Newman’s best work in 2001 is the minute-and-a-half main title for the extraordinary HBO series Six Feet Under ****, a vivid musical and emotional introduction to the deliriously dysfunctional extended Fisher family, for which Newman received an Emmy Award. A high repeated keyboard figure with triangle introduces the credits for Peter Krause and Michael C. Hall, followed by a pizzicato ostinato for Frances Conroy as two hands tear away from each other. The keyboard reappears for Lauren Ambrose as two hands wash, after which the pizzicato returns for Freddy Rodriguez and Mathew St. Patrick’s credits against a corpse on a slab. The section closes with a cadential intervention to superimpose “and Rachel Griffiths as Brenda” on perfect L.A. clouds. The second section commences with a hospital cart being wheeled toward a bright light that matters not at all to the corpse on it, as a plaintive oboe melody snakes along to a heart-rending half-step rubato phrase ending it seems reluctant to leave behind, except through some modal manipulation, interrupted by a weird and wonderful percussion effect, derived from instruments orchestral, metal, wooden, electronic or imaginative, sounding for all the world like empty cans of embalming supplies having a conversation. After a rising two-chord interruption for a wilting funereal bouquet, the oboe melody and string pizzicato are repeated during outdoor funerary moments, and the main title concludes with the caption “Six Feet Under” appearing on a wooden box buried under a tree. During seasons four and five, there is a strange musical interpolation at the end of the credits—a few bars of bizarre Eastern modality for Alan Ball’s Executive Producer credit. As I recall, we see Newman’s name on a tube of blue embalming fluid. HBO released the soundtrack album on Universal 440 017 031-2.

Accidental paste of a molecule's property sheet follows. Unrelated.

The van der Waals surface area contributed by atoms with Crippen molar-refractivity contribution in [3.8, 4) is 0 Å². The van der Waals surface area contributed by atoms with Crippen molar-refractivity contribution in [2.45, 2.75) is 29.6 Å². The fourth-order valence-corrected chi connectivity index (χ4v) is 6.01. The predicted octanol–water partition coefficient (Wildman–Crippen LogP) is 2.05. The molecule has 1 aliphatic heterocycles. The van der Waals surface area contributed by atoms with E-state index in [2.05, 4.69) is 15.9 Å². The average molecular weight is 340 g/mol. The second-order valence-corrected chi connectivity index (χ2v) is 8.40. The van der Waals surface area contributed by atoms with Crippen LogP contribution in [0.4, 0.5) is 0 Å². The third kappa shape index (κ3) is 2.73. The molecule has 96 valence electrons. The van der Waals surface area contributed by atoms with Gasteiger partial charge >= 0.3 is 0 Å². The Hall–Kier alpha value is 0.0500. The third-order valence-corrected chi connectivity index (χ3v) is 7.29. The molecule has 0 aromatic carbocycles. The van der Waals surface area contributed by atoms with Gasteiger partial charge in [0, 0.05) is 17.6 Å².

In 2000 Newman composed Erin Brockovich **, for which Julia Roberts received her Oscar. The OST is available on Sony SK 89239 (23 tracks - 35:10) and offers Newman a chance to experiment with elements of jazz and rock as well as his trademark interval patterns, chromatic oddities and strange tunings. The CD offers Newman fans an opportunity to enjoy substantial amounts of his piano playing. These cues are striking: 1 (“Useless”), 4 (“Classifieds”), 6 (“On the Plume”), 10 (“Two Wrong Feet”), 15 (“Holding Ponds”) and 20 (“Water Board”). Newman also scored Pay It Forward **, the OST for which is Varèse Sarabande CD 302 066 195 2 (27 tracks - 45:44). Previews, terrible reviews and poisonous word-of-mouth resulted in my vow to skip this one forever, although the score is mildly interesting, mostly as a descendant of American Beauty. Here is the tantalizing list of instrumental soloists on the OST: electric autoharp, dutar, guitars, song bells, wave drum, processed loops, tap eko gate 1, freeze 3, prepared guitars, alto flute, spit rhythms, processed glass, slow tube, phonograph, EWI, processed saz, and Newman on “piano, etc.” Listen to tracks 17 (“Pay It Forward”), 21 (“Desert Drive”) and 25 (“Velocity Organ”). Also in 2000, Newman contributed an efficient, guitar-driven main title theme to David E. Kelley’s award-winning TV series Boston Public **.